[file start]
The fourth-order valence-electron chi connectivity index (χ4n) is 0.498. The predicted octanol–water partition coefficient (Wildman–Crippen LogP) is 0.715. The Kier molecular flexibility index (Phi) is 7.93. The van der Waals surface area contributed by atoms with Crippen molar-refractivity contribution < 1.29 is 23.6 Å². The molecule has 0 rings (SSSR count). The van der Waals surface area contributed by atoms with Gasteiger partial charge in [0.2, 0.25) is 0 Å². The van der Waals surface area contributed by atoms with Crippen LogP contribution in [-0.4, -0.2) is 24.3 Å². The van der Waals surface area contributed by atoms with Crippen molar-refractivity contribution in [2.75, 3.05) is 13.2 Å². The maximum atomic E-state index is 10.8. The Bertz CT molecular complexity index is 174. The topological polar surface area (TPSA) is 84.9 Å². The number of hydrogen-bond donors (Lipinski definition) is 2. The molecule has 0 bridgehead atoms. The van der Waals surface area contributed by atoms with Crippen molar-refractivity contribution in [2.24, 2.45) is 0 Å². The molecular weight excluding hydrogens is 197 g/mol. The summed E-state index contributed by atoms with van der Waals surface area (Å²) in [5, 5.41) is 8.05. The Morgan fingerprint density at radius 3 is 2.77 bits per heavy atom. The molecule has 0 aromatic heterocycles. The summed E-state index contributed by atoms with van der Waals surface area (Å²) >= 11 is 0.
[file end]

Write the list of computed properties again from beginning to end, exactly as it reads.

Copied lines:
The fourth-order valence-electron chi connectivity index (χ4n) is 0.498. The predicted octanol–water partition coefficient (Wildman–Crippen LogP) is 0.715. The Kier molecular flexibility index (Phi) is 7.93. The van der Waals surface area contributed by atoms with Crippen molar-refractivity contribution < 1.29 is 23.6 Å². The molecule has 0 rings (SSSR count). The van der Waals surface area contributed by atoms with Gasteiger partial charge in [0.2, 0.25) is 0 Å². The van der Waals surface area contributed by atoms with Crippen LogP contribution in [-0.4, -0.2) is 24.3 Å². The van der Waals surface area contributed by atoms with Crippen molar-refractivity contribution in [2.75, 3.05) is 13.2 Å². The maximum atomic E-state index is 10.8. The Bertz CT molecular complexity index is 174. The topological polar surface area (TPSA) is 84.9 Å². The number of hydrogen-bond donors (Lipinski definition) is 2. The molecule has 0 bridgehead atoms. The van der Waals surface area contributed by atoms with Crippen molar-refractivity contribution in [2.24, 2.45) is 0 Å². The molecular weight excluding hydrogens is 197 g/mol. The summed E-state index contributed by atoms with van der Waals surface area (Å²) in [5, 5.41) is 8.05. The Morgan fingerprint density at radius 3 is 2.77 bits per heavy atom. The molecule has 0 aromatic heterocycles. The summed E-state index contributed by atoms with van der Waals surface area (Å²) >= 11 is 0.